The Missouri Department of Conservation (MDC) is working with hunters, taxidermy shops and deer processors to collect tissue samples from adult deer harvested during the fall archery and firearms deer seasons.
The cooperative effort is part of MDCís ongoing work to monitor the prevalence and distribution of chronic wasting disease (CWD) in Missouriís free-ranging deer. CWD has been found in free-ranging deer in Macon County. The sampling effort is taking place until January 15th. It is limited to deer harvested in MDCís CWD Containment Zone of Adair, Chariton, Linn, Macon, Randolph and Sullivan Counties.
Hunters are encouraged to take their harvested deer to one of numerous cooperating locations in the region. Removing a tissue sample is free, takes only a few minutes and will not reduce the food or mount value of harvested deer. Test results for participating hunters will be posted on the MDC website beginning in December.
A list of cooperating taxidermy and processing locations can be found in MDCís ď2012 Fall Deer & Turkey Hunting Regulations and InformationĒ booklet available at MDC offices, from permit vendors and online at mdc.mo.gov.
MDC will also collect additional samples from across north Missouri as part of its ongoing statewide CWD surveillance effort. With the help of hunters, MDC has tested more than 35,000 free-ranging deer for CWD from all parts of the state since 2002.
According to the Missouri Department of Health and Senior Services (MDHSS), there is no evidence that CWD can infect people. According to the Missouri Department of Agriculture, there is no evidence from existing research that CWD can spread to domestic livestock, such as sheep or cattle.
Chronic Wasting Disease is a fatal disease that attacks the nervous systems of cervids, such as white-tailed, mule and other types of deer. It is transmitted by animal-to-animal contact or soil-to-animal contact. It can spread through activities that unnaturally concentrate animals, the natural movement and dispersal of infected free-ranging deer, the transportation of live captive deer with CWD or the transportation and improper disposal of infected carcasses.
CWD is caused by misshaped proteins called prions. These prions concentrate in the brain, spinal cord, eyes, spleen and lymph nodes of infected cervids. The prions can enter the environment through carcasses of diseased deer and can infect deer in the area for years. Moving harvested deer that still have these parts from the Containment Zone could introduce CWD to other parts of Missouri.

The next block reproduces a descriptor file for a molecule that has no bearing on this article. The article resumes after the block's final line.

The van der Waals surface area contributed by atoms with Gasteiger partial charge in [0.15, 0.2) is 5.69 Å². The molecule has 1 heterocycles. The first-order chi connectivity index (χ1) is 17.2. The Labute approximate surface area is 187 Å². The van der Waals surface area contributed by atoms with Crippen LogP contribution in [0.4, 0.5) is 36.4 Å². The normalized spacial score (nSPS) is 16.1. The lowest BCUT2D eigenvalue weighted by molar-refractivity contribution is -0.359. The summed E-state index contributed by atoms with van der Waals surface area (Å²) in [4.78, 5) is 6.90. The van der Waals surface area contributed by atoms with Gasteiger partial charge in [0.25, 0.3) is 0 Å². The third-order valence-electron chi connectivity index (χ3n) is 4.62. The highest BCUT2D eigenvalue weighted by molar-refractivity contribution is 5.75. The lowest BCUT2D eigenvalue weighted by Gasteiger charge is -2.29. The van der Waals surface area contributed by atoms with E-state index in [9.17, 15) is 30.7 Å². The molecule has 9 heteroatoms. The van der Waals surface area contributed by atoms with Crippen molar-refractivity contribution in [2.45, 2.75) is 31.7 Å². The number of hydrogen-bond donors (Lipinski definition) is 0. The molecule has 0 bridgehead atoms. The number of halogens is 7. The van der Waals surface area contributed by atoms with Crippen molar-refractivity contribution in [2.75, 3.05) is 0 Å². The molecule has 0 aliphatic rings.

MDC also asks hunters who harvest deer in the six-county CWD Containment Zone not to take whole deer carcasses or carcass parts out of the area. Items safe to transport are: meat that is cut and wrapped, meat that has been boned out, quarters or other portions of meat with no part of the spinal column or head attached, hides or capes from which all excess tissue has been removed, antlers, antlers attached to skull plates or skulls cleaned of all muscle and brain tissue and finished taxidermy products.
Hunters who harvest deer, elk or moose out of state and bring the animal into Missouri with spinal column or head attached must report the animalís entry to MDC within 24 hours by calling toll free 877-853-5665. The carcass must be taken to a licensed meat processor or taxidermist within 72 hours of entry.
Hunters throughout the state who encounter or harvest deer in poor condition with no obvious injuries should contact their local conservation agent or MDC office. Local MDC contacts can be found online at mdc.mo.gov.
In another effort to slow the spread of CWD, the Missouri Conservation Commission has rescinded the antler-point restriction (four-point rule) in the CWD Containment Zone. Yearling and adult male deer have been found to exhibit CWD at higher rates than female deer. The dispersal of yearling males to new areas in search of territory and mates is one way CWD spreads.
The Conservation Commission also approved a regulation change that restricts activities that are likely to unnaturally concentrate white-tailed deer and promote the spread of CWD. The regulation became effective October 30th. It bans the placement of grain, salt products, minerals and other consumable natural or manufactured products in the CWD Containment Zone. The regulation includes exceptions for backyard feeding of wildlife and normal agricultural, forest management, crop and wildlife food production practices.
According to MDC, Missouri has more than 507,000 deer hunters who spend about $690 million in the state each year on deer hunting and related activities. This has an overall economic impact of $1.1 billion in Missouri each year and supports almost 12,000 jobs.